Jersey Crocus (Romulea Columnae, S. & M.)

The habitat of this plant is sandy pastures or other places, dry sandy soil. The habit is that of other bulbous plants, the corm being sheathed, egg-shaped, as large as a pea. The radical leaves are linear, channelled above, slender, bent back, thread-like, flattened at the margin. The scape is solitary, i-flowered, somewhat drooping, with a spathe longer than the tube. The perianth is petaloid, regular, with 6 segments, which are spreading. The flowers are green outside, white inside, with purple stripes, with a yellow claw. The flower-stalk is curved in fruit. The stamens are epigynous on the throat of the tube, longer than the style, with free, hairy stalks. The linear stigma is divided into 2 lobes nearly to the base. The capsule is egg-shaped, and the seeds are nearly round, with a leathery coat. The plant is 4 in. high. It flowers in March, up till May, and is a herbaceous perennial, in danger of being not long hence entirely exterminated.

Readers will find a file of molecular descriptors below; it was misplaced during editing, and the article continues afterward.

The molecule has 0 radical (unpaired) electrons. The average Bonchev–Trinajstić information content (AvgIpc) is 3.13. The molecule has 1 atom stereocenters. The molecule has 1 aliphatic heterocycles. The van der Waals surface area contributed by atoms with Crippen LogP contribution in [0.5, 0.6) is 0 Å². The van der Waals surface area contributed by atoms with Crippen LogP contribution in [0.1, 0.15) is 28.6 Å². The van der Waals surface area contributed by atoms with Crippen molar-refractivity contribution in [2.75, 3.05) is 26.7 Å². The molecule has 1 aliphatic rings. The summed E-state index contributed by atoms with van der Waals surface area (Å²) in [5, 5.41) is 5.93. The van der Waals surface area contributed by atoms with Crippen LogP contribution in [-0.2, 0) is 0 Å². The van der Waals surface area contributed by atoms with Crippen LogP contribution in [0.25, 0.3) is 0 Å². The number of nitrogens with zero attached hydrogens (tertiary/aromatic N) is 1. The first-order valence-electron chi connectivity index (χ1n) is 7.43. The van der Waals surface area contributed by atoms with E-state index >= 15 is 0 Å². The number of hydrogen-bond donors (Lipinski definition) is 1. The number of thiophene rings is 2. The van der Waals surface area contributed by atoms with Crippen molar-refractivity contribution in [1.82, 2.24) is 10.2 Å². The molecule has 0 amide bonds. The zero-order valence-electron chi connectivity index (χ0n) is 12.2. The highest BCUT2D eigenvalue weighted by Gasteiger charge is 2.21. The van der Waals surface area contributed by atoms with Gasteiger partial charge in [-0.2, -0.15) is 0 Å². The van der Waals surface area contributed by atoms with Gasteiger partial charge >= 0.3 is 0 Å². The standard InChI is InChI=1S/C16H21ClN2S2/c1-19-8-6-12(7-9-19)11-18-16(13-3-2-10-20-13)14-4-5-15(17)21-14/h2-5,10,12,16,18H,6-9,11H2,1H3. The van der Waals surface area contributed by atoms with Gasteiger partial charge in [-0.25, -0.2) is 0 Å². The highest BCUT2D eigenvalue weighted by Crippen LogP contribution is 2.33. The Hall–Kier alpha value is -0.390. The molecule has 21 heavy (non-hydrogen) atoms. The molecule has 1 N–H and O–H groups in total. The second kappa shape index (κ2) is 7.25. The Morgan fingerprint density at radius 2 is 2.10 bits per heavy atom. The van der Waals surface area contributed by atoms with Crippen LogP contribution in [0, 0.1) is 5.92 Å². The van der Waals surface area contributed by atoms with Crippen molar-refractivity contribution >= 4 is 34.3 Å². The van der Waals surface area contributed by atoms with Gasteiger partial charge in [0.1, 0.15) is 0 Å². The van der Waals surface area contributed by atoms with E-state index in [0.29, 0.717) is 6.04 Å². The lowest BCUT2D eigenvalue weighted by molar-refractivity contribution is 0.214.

Purple Crocus (Crocus Vernus, All. = Albiflorus, Kit.)

The habitat of this plant is fields and meadows. The plant is of the usual bulbous habit. The corm is broad and flattened, with net-like fibres in the tubular sheath, torn, and dirty-brown. The scape is enveloped in the latter. The leaves are formed with the flowers. The flowers are white or purple. The spathe is simple. The throat of the corolla has a fringe of hairs. The stigmas are orange, toothed, 3-lobed, the lobes wedge-shaped, erect, jagged. The anthers are pale bright yellow. The capsule is large, the seeds small and red. The plant is 3-6 in. in height, and flowers from March till May, being a herbaceous perennial geophyte.